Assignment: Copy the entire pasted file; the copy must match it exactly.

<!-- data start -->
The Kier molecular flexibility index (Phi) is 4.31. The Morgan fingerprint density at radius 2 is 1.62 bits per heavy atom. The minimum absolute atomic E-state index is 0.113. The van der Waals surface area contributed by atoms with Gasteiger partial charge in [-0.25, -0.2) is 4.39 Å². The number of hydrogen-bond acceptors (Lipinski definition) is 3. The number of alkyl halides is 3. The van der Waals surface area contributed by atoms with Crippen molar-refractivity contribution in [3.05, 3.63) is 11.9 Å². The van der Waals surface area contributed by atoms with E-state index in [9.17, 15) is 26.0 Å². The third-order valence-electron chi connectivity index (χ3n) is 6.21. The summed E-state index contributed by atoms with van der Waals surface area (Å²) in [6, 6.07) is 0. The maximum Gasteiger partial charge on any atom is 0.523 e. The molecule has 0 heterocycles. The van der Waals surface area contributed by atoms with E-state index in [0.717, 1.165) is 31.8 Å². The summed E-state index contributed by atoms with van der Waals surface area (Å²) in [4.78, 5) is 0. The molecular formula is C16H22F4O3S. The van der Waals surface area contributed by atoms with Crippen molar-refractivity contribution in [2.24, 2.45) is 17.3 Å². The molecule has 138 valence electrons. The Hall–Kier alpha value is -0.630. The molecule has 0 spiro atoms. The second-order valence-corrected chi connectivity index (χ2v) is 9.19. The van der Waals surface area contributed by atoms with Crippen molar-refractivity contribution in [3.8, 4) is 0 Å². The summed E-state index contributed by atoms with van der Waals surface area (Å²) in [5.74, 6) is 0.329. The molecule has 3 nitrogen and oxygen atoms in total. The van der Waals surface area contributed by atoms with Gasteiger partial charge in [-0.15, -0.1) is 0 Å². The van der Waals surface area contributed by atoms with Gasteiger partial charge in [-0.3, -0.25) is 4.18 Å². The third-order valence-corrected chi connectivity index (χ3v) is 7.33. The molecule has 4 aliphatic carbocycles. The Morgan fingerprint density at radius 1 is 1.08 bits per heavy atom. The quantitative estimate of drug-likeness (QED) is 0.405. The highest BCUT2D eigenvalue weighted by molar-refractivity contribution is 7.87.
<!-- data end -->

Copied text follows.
The Kier molecular flexibility index (Phi) is 4.31. The Morgan fingerprint density at radius 2 is 1.62 bits per heavy atom. The minimum absolute atomic E-state index is 0.113. The van der Waals surface area contributed by atoms with Gasteiger partial charge in [-0.25, -0.2) is 4.39 Å². The number of hydrogen-bond acceptors (Lipinski definition) is 3. The number of alkyl halides is 3. The van der Waals surface area contributed by atoms with Crippen molar-refractivity contribution in [3.05, 3.63) is 11.9 Å². The van der Waals surface area contributed by atoms with E-state index in [9.17, 15) is 26.0 Å². The third-order valence-electron chi connectivity index (χ3n) is 6.21. The summed E-state index contributed by atoms with van der Waals surface area (Å²) in [6, 6.07) is 0. The maximum Gasteiger partial charge on any atom is 0.523 e. The molecule has 0 heterocycles. The van der Waals surface area contributed by atoms with E-state index in [0.717, 1.165) is 31.8 Å². The summed E-state index contributed by atoms with van der Waals surface area (Å²) in [4.78, 5) is 0. The molecular formula is C16H22F4O3S. The van der Waals surface area contributed by atoms with Crippen molar-refractivity contribution in [2.24, 2.45) is 17.3 Å². The molecule has 138 valence electrons. The Hall–Kier alpha value is -0.630. The molecule has 0 spiro atoms. The second-order valence-corrected chi connectivity index (χ2v) is 9.19. The van der Waals surface area contributed by atoms with Crippen molar-refractivity contribution in [3.8, 4) is 0 Å². The summed E-state index contributed by atoms with van der Waals surface area (Å²) in [5.74, 6) is 0.329. The molecule has 3 nitrogen and oxygen atoms in total. The van der Waals surface area contributed by atoms with Gasteiger partial charge in [-0.15, -0.1) is 0 Å². The van der Waals surface area contributed by atoms with Gasteiger partial charge in [-0.3, -0.25) is 4.18 Å². The third-order valence-corrected chi connectivity index (χ3v) is 7.33. The molecule has 4 aliphatic carbocycles. The Morgan fingerprint density at radius 1 is 1.08 bits per heavy atom. The quantitative estimate of drug-likeness (QED) is 0.405. The highest BCUT2D eigenvalue weighted by molar-refractivity contribution is 7.87.